Is Google Voice a Privacy Nightmare?

The internet has been buzzing in anticipation for the public release of Google Voice. The service never completely opened up last week but invites have begun to slowly trickle out.

There is no doubt that a service like Google Voice is a telecommunication game changer. It offers a menu of insanely useful features:

  • Advanced call and caller routing
  • Powerful call screening and the ability to listen to a voicemail as it’s being recorded
  • Transcribed voicemail that can be archived and shared
  • SMS Archiving
  • Call recording

Like all technology Google Voice is a double edged sword and not without inherent flaws and potential for abuse. As far as individual privacy is concerned, the service’s rich features are both it’s strength and vulnerability.

The features are a privacy strength for Google because they will have full access to a wealth of private user information by scanning users phone calls, voice mails, and text messages. They will use that data for a multitude of purposes but mainly to drive contextual advertising to a user.

Last week Mike Elgan wrote an excellent article for Computerworld, Why Google Voice is Free, where he correctly pointed out the following:

Google users are the “product” — users are not Google’s customers. By this I mean that Google is selling information about its users to advertisers, which are the company’s real customers.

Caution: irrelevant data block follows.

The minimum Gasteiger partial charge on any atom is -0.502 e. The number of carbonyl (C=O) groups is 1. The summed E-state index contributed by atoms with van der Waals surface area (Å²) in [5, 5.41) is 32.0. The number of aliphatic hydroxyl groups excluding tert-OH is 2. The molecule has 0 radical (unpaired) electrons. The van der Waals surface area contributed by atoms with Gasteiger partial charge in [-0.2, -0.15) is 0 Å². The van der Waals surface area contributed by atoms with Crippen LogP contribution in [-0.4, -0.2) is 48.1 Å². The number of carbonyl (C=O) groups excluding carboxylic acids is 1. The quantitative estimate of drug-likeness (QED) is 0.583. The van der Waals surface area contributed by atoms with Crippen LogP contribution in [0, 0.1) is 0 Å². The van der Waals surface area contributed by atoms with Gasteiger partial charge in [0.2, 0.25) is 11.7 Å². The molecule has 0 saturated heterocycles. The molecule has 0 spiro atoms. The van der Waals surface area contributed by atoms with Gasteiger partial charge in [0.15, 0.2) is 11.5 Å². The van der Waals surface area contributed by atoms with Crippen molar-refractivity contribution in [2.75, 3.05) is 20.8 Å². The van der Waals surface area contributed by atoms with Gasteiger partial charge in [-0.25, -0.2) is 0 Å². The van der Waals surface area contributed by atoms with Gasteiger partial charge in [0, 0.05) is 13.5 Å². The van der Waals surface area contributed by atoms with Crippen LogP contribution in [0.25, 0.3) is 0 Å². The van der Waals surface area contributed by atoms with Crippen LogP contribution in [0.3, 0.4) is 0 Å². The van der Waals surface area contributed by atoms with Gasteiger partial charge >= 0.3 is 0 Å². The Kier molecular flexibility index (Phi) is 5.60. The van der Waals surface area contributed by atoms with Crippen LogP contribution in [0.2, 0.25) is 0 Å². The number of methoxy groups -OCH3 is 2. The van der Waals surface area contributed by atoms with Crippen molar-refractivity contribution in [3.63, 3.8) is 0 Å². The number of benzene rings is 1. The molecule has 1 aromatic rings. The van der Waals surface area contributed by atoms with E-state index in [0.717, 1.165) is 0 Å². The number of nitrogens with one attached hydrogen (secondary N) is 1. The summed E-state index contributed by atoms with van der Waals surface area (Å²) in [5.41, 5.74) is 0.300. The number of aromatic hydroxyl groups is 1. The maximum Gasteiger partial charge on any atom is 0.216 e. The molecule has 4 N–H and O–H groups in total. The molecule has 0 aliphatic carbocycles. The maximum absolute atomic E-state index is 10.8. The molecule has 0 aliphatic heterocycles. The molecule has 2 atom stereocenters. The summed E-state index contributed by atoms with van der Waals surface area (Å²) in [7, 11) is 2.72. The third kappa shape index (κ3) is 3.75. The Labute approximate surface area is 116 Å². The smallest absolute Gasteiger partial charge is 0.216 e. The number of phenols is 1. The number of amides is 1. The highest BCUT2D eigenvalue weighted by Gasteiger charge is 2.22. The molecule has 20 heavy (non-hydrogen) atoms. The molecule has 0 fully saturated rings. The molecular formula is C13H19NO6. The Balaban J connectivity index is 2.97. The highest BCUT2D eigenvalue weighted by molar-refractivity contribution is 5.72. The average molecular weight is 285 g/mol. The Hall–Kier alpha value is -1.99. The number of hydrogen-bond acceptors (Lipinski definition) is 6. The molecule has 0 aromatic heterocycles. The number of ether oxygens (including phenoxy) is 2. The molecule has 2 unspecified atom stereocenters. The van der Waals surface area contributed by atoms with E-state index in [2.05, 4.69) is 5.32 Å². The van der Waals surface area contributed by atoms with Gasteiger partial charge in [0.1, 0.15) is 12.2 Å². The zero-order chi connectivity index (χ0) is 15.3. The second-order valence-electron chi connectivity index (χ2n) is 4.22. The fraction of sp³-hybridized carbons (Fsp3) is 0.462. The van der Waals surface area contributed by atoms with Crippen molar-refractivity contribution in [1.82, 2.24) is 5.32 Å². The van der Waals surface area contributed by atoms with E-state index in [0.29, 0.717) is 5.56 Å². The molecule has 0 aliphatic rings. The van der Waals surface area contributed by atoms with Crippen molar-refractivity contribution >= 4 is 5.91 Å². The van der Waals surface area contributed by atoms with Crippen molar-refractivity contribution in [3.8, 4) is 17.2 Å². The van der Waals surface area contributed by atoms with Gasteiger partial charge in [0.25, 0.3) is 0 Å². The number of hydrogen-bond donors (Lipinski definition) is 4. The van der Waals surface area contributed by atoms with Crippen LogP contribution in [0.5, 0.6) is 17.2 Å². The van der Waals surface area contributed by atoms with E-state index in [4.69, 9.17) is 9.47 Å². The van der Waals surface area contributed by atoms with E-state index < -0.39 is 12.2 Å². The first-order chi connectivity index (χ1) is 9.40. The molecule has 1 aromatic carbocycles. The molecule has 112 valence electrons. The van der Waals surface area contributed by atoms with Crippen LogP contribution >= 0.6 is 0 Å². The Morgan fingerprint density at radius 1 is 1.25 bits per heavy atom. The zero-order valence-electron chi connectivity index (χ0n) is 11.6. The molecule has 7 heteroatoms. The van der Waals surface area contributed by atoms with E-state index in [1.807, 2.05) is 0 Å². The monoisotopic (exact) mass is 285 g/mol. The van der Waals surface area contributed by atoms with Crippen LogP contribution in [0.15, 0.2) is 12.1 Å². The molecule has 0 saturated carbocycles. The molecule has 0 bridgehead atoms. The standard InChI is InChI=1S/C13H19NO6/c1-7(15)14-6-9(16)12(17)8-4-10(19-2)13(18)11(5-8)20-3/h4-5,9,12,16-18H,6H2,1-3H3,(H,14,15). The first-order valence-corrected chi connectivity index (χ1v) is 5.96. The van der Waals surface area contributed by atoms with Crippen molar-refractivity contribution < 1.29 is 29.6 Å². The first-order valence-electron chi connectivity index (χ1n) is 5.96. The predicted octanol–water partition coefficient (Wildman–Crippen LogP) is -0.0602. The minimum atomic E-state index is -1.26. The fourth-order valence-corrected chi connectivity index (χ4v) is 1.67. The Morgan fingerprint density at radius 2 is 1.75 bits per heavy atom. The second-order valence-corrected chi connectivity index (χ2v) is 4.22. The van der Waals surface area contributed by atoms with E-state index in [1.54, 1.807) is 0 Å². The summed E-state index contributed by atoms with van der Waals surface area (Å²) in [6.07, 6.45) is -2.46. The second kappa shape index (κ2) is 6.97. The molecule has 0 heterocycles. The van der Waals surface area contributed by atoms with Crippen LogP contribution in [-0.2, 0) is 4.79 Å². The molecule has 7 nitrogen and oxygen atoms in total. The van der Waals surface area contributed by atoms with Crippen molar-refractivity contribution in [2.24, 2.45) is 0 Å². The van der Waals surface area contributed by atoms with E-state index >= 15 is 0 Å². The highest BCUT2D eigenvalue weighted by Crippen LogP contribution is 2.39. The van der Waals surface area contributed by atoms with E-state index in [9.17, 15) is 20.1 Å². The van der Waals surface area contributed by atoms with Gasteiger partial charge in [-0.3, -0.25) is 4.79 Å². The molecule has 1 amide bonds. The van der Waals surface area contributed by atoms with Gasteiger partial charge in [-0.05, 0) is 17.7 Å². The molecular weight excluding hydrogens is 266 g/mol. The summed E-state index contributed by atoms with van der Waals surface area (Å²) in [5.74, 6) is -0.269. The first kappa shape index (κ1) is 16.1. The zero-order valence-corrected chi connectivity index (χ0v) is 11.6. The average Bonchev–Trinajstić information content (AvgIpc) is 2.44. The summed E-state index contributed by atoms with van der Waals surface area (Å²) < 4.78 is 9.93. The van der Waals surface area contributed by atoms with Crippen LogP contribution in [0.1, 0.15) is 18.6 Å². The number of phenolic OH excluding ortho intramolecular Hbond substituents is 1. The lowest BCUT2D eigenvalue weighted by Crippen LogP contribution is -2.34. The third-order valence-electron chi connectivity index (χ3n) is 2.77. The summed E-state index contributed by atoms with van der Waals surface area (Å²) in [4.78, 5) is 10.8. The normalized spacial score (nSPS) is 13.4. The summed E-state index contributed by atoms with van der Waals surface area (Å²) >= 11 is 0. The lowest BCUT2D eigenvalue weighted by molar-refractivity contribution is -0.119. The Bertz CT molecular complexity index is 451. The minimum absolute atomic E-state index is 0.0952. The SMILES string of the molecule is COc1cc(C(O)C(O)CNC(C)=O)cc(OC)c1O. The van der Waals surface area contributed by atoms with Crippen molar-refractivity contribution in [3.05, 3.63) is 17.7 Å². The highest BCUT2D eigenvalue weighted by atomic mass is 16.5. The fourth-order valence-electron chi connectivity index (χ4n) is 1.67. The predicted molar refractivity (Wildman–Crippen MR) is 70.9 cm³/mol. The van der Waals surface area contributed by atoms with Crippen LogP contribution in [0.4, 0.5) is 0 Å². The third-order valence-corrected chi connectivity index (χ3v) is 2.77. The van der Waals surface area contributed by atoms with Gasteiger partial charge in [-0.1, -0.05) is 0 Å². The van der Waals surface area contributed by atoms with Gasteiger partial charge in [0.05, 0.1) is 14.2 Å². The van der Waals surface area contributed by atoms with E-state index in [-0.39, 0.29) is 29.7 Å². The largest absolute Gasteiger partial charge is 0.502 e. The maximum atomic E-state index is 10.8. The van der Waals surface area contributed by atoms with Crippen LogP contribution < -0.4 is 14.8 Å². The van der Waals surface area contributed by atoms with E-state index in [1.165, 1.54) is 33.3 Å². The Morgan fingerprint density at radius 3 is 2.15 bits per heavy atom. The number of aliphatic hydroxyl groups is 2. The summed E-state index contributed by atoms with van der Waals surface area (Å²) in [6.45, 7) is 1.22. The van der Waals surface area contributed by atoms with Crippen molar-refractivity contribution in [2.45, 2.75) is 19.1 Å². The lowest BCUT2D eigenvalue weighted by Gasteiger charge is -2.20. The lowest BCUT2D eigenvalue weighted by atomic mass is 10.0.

Many have suggested that the level of voicemail transcription accuracy could mean that humans are manually transcribing complex messages while simple ones are handled by machines. How would you feel about someone, anyone, listening to a personal message left by a friend or loved one?

There will be also be thorny legal issues that arise from recorded conversations and transcribed voicemails. Sure, we have always had the ability to record a conversation. It will just be more convenient for more people in the future with the inevitable large amount of Google Voice users.

Many people continue to use Gmail fully aware that their data is always being scanned, used, and sold. Will Google Voice take our privacy concerns to a new level. Will you sign up for the service knowing the risks and privacy concerns?

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